Welcome to Comic Book Herald’s countdown of the best comic books of the decade! Throughout the remainder of 2019, Dave and John will be picking the best 70 books of the 2010’s, and writing a few thoughts on their picks.
As you’d expect, many of these will come from Comic Book Herald’s 500 best comics of all time, of course editing for those that have been released in the past 10 years. The list will inevitably leave out plenty of very exciting comics, so let us know what would make it onto your list in the comments!
60) Injustice by Tom Taylor
It’s worth reiterating that Injustice shouldn’t be this damn good. A digital-first weekly spinoff from a Mortal Kombat inspired video game about Superman tearing the Joker’s heart out doesn’t scream “heart of the DC Universe.”
Still, the up and coming pen of Tom Taylor and various artistic collaborators turned Injustice into the perfect DC Comics book, spanning all corners of the verse over the course of several “years” and even an Injustice 2. Seriously, it’s mind-boggling that the best Green Arrow, Harley Quinn, Constantine, Detective Chimp, and Doctor Fate moments of the decade come from this glorious celebration of all that makes DC special.
59) Young Avengers by Kieron Gillen & Jamie McKelvie
You know, you read enough superhero comics you realize what a rare thing it is for a team book to somehow claim the best character moments for the entire operating team. Teddy and Billy are at their romantic best, Kid Loki’s divining spells with bacon (sure Gillen’s own Journey Into Mystery is *the* defining Kid Loki book, but still), and Marvel Boy likes the Ronettes! Likewise, Young Avengers pulls America Chavez from a one-off oddity into an eventual meaningful modern member of The Ultimates.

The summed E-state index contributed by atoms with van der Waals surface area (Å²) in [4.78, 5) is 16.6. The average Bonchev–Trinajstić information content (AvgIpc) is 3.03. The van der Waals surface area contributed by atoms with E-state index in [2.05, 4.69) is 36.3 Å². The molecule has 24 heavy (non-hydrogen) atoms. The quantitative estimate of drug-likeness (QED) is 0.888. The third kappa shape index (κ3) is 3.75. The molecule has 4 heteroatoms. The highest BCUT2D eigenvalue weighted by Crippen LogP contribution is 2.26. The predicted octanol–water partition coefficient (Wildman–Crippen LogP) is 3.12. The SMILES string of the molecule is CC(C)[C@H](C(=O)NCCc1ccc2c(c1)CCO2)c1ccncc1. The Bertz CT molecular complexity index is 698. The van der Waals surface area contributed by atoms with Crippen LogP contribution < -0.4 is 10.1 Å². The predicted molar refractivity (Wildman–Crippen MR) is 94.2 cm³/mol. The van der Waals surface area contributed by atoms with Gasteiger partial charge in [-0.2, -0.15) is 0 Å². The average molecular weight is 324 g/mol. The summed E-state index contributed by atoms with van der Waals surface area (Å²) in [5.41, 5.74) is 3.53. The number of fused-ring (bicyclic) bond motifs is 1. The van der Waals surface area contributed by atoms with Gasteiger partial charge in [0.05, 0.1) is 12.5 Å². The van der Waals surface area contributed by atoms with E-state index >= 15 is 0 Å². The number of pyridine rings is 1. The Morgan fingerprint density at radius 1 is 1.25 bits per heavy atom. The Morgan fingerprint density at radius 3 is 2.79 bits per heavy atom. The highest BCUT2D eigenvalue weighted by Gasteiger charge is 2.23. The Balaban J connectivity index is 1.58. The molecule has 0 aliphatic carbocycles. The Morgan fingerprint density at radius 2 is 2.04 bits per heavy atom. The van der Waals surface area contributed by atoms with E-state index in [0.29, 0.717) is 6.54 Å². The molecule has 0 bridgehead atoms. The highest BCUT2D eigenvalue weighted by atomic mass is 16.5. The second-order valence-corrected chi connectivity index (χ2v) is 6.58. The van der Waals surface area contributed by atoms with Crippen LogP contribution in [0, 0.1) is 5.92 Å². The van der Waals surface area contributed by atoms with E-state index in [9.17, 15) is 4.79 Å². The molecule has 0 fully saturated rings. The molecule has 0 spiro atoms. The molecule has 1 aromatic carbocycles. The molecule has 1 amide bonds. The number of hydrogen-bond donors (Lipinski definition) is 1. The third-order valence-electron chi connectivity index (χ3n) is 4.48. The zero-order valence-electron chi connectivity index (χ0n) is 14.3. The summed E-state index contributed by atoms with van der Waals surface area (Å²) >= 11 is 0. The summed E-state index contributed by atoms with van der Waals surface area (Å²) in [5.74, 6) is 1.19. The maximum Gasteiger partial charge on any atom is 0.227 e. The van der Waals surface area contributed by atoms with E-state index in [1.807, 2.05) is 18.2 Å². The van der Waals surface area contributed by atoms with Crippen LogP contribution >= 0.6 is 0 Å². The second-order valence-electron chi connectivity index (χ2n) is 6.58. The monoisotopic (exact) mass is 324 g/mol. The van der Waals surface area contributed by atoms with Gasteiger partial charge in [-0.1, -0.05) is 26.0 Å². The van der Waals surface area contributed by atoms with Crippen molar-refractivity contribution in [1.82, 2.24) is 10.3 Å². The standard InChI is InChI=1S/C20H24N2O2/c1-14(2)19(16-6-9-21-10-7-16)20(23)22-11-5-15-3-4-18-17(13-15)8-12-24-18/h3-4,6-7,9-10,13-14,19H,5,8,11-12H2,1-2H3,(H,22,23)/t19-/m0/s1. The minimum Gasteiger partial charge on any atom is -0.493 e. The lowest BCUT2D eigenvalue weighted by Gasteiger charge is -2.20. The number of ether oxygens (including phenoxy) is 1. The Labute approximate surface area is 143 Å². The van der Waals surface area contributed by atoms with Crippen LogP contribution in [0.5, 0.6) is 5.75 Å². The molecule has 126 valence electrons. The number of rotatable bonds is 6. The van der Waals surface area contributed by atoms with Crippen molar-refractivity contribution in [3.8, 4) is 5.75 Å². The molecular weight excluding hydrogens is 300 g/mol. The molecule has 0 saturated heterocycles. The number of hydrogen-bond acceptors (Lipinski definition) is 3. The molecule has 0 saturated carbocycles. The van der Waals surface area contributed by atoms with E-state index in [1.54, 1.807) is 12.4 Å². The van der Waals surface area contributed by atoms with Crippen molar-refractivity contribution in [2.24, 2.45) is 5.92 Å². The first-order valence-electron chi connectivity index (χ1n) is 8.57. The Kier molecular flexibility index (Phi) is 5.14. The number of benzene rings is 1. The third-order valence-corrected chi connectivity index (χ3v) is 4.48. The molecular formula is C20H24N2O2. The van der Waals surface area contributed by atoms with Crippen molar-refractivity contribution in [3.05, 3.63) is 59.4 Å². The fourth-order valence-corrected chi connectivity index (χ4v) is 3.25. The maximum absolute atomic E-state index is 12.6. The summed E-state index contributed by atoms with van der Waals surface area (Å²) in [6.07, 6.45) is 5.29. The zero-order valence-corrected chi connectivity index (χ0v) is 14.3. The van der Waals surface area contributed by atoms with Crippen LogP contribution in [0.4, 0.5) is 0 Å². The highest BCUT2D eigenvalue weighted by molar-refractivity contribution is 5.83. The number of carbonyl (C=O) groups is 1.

Probably the only character who has been better since is Kate Bishop, and that’s only because Kelly Thompson and Leonardo Romero’s Hawkeye is excellent.
Mckelvie’s style is perfectly suited for the youthful vibrancy in these pages, ensuring the Young Avengers are your favorite superhero team at least for a spell.
58) Fatale by Ed Brubaker and Sean Phillips
John Galati: Yes, Fatale is a hardboiled noir story (among other things) and yes, this pair is known for that genre, but the book still feels like a big departure at times. Its a mixture of Lovecraftian “Weird fiction” and classic supernatural horror films that follows the immortal life of Josephine (the titular femme fatale.) We watch as she moves through decades filled with cults, lost memories, and hypnotizing men as she struggles towards meaning… and survival.
For more than 16 years, Brubaker and Phillips have been one of the most celebrated creative pairs in the industry and Fatale is another example why.
57) The Manhattan Projects by Jonathan Hickman and Nick Pitarra
John Galati: The Manhattan Projects is about an alternate reality in which the WWII super science program never ended which somehow means J. Robert Oppenheimer has multiple astral selves, FDR is an an artificial intelligence, Albert Einstein is history’s greatest monster.